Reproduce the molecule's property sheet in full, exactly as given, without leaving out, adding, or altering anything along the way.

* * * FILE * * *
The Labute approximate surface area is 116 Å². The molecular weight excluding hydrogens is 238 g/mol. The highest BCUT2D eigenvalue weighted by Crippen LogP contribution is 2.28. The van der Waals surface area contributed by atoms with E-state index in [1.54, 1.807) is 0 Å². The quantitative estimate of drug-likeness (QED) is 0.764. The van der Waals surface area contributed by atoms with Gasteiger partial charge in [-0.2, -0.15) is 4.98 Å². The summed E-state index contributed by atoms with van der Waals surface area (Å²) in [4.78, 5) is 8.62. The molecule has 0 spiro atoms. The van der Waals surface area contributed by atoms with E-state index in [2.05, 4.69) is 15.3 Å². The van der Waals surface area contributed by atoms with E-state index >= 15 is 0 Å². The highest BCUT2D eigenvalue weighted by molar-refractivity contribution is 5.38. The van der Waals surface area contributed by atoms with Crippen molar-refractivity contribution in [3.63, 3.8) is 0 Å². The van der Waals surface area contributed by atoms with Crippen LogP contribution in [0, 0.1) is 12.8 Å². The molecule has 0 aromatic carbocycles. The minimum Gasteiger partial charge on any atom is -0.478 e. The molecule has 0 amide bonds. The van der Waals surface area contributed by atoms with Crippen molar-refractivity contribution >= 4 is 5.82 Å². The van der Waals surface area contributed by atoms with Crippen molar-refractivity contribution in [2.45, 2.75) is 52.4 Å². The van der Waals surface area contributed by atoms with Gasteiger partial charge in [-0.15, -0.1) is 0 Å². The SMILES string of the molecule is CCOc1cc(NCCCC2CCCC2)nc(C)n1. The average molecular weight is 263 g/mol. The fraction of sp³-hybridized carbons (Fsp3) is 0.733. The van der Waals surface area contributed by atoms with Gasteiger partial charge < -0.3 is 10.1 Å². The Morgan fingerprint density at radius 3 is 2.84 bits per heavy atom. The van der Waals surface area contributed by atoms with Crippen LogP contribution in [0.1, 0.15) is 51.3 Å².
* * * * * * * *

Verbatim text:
The Labute approximate surface area is 116 Å². The molecular weight excluding hydrogens is 238 g/mol. The highest BCUT2D eigenvalue weighted by Crippen LogP contribution is 2.28. The van der Waals surface area contributed by atoms with E-state index in [1.54, 1.807) is 0 Å². The quantitative estimate of drug-likeness (QED) is 0.764. The van der Waals surface area contributed by atoms with Gasteiger partial charge in [-0.2, -0.15) is 4.98 Å². The summed E-state index contributed by atoms with van der Waals surface area (Å²) in [4.78, 5) is 8.62. The molecule has 0 spiro atoms. The van der Waals surface area contributed by atoms with E-state index in [2.05, 4.69) is 15.3 Å². The van der Waals surface area contributed by atoms with E-state index >= 15 is 0 Å². The highest BCUT2D eigenvalue weighted by molar-refractivity contribution is 5.38. The van der Waals surface area contributed by atoms with Crippen molar-refractivity contribution in [3.63, 3.8) is 0 Å². The van der Waals surface area contributed by atoms with Crippen LogP contribution in [0, 0.1) is 12.8 Å². The molecule has 0 aromatic carbocycles. The minimum Gasteiger partial charge on any atom is -0.478 e. The molecule has 0 amide bonds. The van der Waals surface area contributed by atoms with Crippen molar-refractivity contribution >= 4 is 5.82 Å². The van der Waals surface area contributed by atoms with Crippen molar-refractivity contribution in [2.45, 2.75) is 52.4 Å². The van der Waals surface area contributed by atoms with Gasteiger partial charge in [-0.15, -0.1) is 0 Å². The SMILES string of the molecule is CCOc1cc(NCCCC2CCCC2)nc(C)n1. The average molecular weight is 263 g/mol. The fraction of sp³-hybridized carbons (Fsp3) is 0.733. The van der Waals surface area contributed by atoms with Gasteiger partial charge < -0.3 is 10.1 Å². The Morgan fingerprint density at radius 3 is 2.84 bits per heavy atom. The van der Waals surface area contributed by atoms with Crippen LogP contribution in [0.1, 0.15) is 51.3 Å².